Those familiar with my reports know that I devote several paragraphs to information on proper lot drainage. The following article penned by Angie Bersin of Redfin focuses on this critical topic. Enjoy!
It should go without saying that home inspectors are not plumbers. That’s not enough for the greedy inspectors who foist these inspections on unsuspecting clients for hefty fees. Even if the camera inspections are free they are ILLEGAL unless the inspector is also a licensed plumber. If you doubt this read the ruling issued by the Texas Real Estate Commission.
5 Tips When Planning for Your Home’s Maintenance and Rehabilitation
Buying a home is a considerable expense, but the beautiful thing about it is that you have your own place that it may just replicate your dream home. We are sure you want to keep it that way over the years, which is why maintaining the property is essential. Preparing for the process of maintenance or rehabilitation might save you some time and money and here are some tips to keep in mind in that area.
The Gutters Should Be Clean
This might be unnoticeable, but it is an essential component when it comes to preventing potential problems in the future. It’s the gutters that catch water that runs off from the roof and divert it in the opposite direction from your house, which makes them an integral part of the residential drainage system. If you head to the basement and notice that water is accumulating, the reason may be small water diversion or improper gutter maintenance. You should ensure to clean the gutters once or twice every year and do not only use the hose to rinse them, but also inspect the channels and physically remove any debris.
Inspect the Roof
Just to be on the safe side, you should do this twice per year – in the spring and in the autumn. You should be looking for any form of damages, as well as discolorations. This will help you to prevent any future leaks and loss that they may cause. You should mainly focus on shingles that are located around your chimneys, vents, and skylights, as this is where most leaks occur. If you notice any discoloration, you may need to repaint that section. Or, while you are there, why not repaint the entire roof to complement your house siding?
Inspect the Exterior of Your Home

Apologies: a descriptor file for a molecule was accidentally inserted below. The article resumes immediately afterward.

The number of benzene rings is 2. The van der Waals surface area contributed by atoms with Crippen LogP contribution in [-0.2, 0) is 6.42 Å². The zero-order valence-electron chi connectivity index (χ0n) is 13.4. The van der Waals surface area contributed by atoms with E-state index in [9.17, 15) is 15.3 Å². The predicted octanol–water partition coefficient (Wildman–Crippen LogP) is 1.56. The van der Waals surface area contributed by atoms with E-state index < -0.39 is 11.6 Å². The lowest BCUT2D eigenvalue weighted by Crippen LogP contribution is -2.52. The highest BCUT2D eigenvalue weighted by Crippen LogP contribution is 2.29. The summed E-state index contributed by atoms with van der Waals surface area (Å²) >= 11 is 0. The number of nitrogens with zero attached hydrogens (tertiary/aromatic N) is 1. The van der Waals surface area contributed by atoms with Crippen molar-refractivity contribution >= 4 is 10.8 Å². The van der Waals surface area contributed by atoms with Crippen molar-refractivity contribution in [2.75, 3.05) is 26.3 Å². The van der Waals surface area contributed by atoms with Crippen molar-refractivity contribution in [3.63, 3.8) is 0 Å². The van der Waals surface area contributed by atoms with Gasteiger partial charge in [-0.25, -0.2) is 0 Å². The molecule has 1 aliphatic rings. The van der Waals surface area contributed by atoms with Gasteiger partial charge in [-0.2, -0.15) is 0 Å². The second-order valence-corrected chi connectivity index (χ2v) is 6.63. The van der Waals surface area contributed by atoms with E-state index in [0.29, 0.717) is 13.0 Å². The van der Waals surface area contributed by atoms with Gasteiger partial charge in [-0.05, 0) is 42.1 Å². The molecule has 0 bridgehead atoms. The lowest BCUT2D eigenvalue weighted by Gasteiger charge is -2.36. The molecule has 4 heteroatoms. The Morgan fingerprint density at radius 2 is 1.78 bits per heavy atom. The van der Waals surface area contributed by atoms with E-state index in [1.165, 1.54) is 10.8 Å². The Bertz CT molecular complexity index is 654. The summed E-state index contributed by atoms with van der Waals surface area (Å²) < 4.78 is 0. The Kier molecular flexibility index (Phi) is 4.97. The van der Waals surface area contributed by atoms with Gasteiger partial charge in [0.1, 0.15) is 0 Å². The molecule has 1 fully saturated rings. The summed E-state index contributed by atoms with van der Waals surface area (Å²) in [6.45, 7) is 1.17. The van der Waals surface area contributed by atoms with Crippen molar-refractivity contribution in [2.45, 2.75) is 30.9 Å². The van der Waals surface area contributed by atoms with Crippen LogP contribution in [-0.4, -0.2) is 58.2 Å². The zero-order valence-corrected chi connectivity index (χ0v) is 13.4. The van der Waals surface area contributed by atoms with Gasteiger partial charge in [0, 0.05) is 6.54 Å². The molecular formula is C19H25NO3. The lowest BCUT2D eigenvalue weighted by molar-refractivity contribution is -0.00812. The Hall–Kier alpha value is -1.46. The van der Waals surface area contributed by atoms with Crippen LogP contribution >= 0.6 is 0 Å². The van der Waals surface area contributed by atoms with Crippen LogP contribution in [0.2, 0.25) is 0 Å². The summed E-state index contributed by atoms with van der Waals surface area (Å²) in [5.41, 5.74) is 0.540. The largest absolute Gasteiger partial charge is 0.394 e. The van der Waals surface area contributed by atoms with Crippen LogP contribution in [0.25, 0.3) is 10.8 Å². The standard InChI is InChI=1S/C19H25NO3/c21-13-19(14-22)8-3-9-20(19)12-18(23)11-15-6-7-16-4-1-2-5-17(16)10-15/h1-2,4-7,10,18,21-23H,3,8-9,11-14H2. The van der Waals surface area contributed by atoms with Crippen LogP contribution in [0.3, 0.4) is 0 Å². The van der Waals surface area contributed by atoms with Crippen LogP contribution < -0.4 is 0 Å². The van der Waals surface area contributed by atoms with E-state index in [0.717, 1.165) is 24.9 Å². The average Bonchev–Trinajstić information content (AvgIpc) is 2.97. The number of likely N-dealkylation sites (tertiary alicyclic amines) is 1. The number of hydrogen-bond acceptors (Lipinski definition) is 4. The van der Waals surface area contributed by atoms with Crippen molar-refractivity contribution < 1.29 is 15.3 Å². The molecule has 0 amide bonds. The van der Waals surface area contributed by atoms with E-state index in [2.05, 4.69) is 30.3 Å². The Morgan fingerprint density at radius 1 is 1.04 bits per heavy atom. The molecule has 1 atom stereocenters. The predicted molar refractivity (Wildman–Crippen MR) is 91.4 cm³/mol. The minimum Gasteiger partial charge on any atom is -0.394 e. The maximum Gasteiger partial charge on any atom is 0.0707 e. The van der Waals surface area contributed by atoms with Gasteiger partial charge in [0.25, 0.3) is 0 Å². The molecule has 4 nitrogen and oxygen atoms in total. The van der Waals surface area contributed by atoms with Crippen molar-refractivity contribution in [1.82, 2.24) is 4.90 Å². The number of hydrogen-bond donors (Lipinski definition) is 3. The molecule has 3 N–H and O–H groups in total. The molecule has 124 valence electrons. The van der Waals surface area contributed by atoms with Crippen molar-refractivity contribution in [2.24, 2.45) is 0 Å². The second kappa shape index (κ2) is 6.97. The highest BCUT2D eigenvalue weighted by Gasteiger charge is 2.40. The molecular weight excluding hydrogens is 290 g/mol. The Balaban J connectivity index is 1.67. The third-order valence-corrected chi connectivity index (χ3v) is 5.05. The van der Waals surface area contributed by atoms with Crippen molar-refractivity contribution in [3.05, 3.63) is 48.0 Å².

When you plan to do this, make sure to have enough time and patience to do a proper job. If you notice a joint that may lead to leaks, consider using house wrap to improve weather resistance. Pay particular attention to wood siding if you have one. If you haven’t done anything to maintain it in a while, there is a good chance that it will need repainting. However, your primary concern should be that there is no damage from insects or water as wood is prone to that.
Inspect the Interior Walls
Once you are done with the exterior, move to the interior of your house and start with the walls. You should look for potential leaks and places where drywall perhaps needs to be removed, as well as anything else that may seem out of the ordinary. If you have stone accent walls, make sure to check their condition by looking for grout between them. Also, keep in mind that various impacts may have damaged or loosened them.
Check the Rest of the Interior
Walk from one room to the other and look for possible issues. If you are starting from the bathroom, check the toilet tank, washing machine, and dryer for possible leaks. Experienced homeowners say that you should pay particular attention to the metal ends of the hoses used for water supply. As for the water heater, you should make sure to drain it at least once every year. The reason is that sediments from the water that settles on the floor of the heater may damage its bottom.
The chances are you also have some leaky faucets in your home, so make sure to include that in your upcoming maintenance session. You should also analyze the pipes and check if the water flows freely through them or they need to be unclogged. Finally, do not forget to check the condensation hose of your air conditioner and see if you need to change the air filters in your central heat and air unit.
Once you have all the things that you need to do list, it is much easier to organize your maintenance session and conduct it in the most effective way. If you are a homeowner, the chances are that you will need the help of a professional. However, informing yourself on what needs to be done before calling your maintenance guy can save you both some time, and you may even keep some money in your pockets.